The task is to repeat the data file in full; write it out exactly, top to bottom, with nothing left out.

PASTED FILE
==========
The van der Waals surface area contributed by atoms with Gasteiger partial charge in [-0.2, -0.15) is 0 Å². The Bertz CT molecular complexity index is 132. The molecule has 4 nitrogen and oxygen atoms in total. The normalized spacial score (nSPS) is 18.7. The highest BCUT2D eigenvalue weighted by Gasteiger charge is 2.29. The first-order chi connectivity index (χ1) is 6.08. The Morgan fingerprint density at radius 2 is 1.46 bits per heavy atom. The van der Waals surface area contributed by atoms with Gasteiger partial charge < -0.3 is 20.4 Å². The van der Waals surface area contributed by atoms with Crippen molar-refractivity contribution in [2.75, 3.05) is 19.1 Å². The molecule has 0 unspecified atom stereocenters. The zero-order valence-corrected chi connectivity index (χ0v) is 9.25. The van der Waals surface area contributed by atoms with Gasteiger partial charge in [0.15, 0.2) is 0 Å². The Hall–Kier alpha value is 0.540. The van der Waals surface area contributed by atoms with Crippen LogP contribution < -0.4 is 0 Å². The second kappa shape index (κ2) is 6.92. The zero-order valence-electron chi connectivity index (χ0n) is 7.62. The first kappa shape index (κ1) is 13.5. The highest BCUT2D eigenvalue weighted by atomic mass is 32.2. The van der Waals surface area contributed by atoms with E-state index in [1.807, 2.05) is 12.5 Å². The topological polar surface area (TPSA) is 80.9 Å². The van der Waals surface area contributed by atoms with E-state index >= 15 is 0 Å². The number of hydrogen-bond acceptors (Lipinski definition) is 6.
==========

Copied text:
The van der Waals surface area contributed by atoms with Gasteiger partial charge in [-0.2, -0.15) is 0 Å². The Bertz CT molecular complexity index is 132. The molecule has 4 nitrogen and oxygen atoms in total. The normalized spacial score (nSPS) is 18.7. The highest BCUT2D eigenvalue weighted by Gasteiger charge is 2.29. The first-order chi connectivity index (χ1) is 6.08. The Morgan fingerprint density at radius 2 is 1.46 bits per heavy atom. The van der Waals surface area contributed by atoms with Gasteiger partial charge < -0.3 is 20.4 Å². The van der Waals surface area contributed by atoms with Crippen molar-refractivity contribution in [2.75, 3.05) is 19.1 Å². The molecule has 0 unspecified atom stereocenters. The zero-order valence-corrected chi connectivity index (χ0v) is 9.25. The van der Waals surface area contributed by atoms with Gasteiger partial charge in [0.15, 0.2) is 0 Å². The Hall–Kier alpha value is 0.540. The van der Waals surface area contributed by atoms with Crippen LogP contribution < -0.4 is 0 Å². The second kappa shape index (κ2) is 6.92. The zero-order valence-electron chi connectivity index (χ0n) is 7.62. The first kappa shape index (κ1) is 13.5. The highest BCUT2D eigenvalue weighted by atomic mass is 32.2. The van der Waals surface area contributed by atoms with E-state index in [1.807, 2.05) is 12.5 Å². The topological polar surface area (TPSA) is 80.9 Å². The van der Waals surface area contributed by atoms with E-state index >= 15 is 0 Å². The number of hydrogen-bond acceptors (Lipinski definition) is 6.